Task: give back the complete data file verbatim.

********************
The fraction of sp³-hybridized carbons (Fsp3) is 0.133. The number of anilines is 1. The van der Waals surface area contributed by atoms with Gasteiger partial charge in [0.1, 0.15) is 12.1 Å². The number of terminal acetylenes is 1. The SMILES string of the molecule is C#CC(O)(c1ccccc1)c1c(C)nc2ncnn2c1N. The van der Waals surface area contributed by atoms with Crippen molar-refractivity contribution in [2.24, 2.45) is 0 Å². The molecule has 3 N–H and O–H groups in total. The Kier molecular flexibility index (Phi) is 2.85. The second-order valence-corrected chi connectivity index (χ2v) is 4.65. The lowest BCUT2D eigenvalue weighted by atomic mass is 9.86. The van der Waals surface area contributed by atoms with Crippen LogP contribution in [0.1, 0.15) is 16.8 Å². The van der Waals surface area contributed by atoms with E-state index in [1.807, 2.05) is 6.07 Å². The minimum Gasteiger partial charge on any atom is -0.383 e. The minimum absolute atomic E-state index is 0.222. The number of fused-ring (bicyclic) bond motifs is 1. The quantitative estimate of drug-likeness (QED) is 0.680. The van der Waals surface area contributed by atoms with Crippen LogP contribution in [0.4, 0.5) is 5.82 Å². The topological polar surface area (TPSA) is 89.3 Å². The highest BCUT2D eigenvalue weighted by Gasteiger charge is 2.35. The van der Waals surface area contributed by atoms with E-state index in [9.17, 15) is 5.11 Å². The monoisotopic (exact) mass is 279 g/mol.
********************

The fraction of sp³-hybridized carbons (Fsp3) is 0.133. The number of anilines is 1. The van der Waals surface area contributed by atoms with Gasteiger partial charge in [0.1, 0.15) is 12.1 Å². The number of terminal acetylenes is 1. The SMILES string of the molecule is C#CC(O)(c1ccccc1)c1c(C)nc2ncnn2c1N. The van der Waals surface area contributed by atoms with Crippen molar-refractivity contribution in [2.24, 2.45) is 0 Å². The molecule has 3 N–H and O–H groups in total. The Kier molecular flexibility index (Phi) is 2.85. The second-order valence-corrected chi connectivity index (χ2v) is 4.65. The lowest BCUT2D eigenvalue weighted by atomic mass is 9.86. The van der Waals surface area contributed by atoms with Crippen LogP contribution in [0.1, 0.15) is 16.8 Å². The van der Waals surface area contributed by atoms with E-state index in [1.807, 2.05) is 6.07 Å². The minimum Gasteiger partial charge on any atom is -0.383 e. The minimum absolute atomic E-state index is 0.222. The number of fused-ring (bicyclic) bond motifs is 1. The quantitative estimate of drug-likeness (QED) is 0.680. The van der Waals surface area contributed by atoms with Crippen LogP contribution in [0.4, 0.5) is 5.82 Å². The topological polar surface area (TPSA) is 89.3 Å². The highest BCUT2D eigenvalue weighted by Gasteiger charge is 2.35. The van der Waals surface area contributed by atoms with E-state index in [9.17, 15) is 5.11 Å². The monoisotopic (exact) mass is 279 g/mol.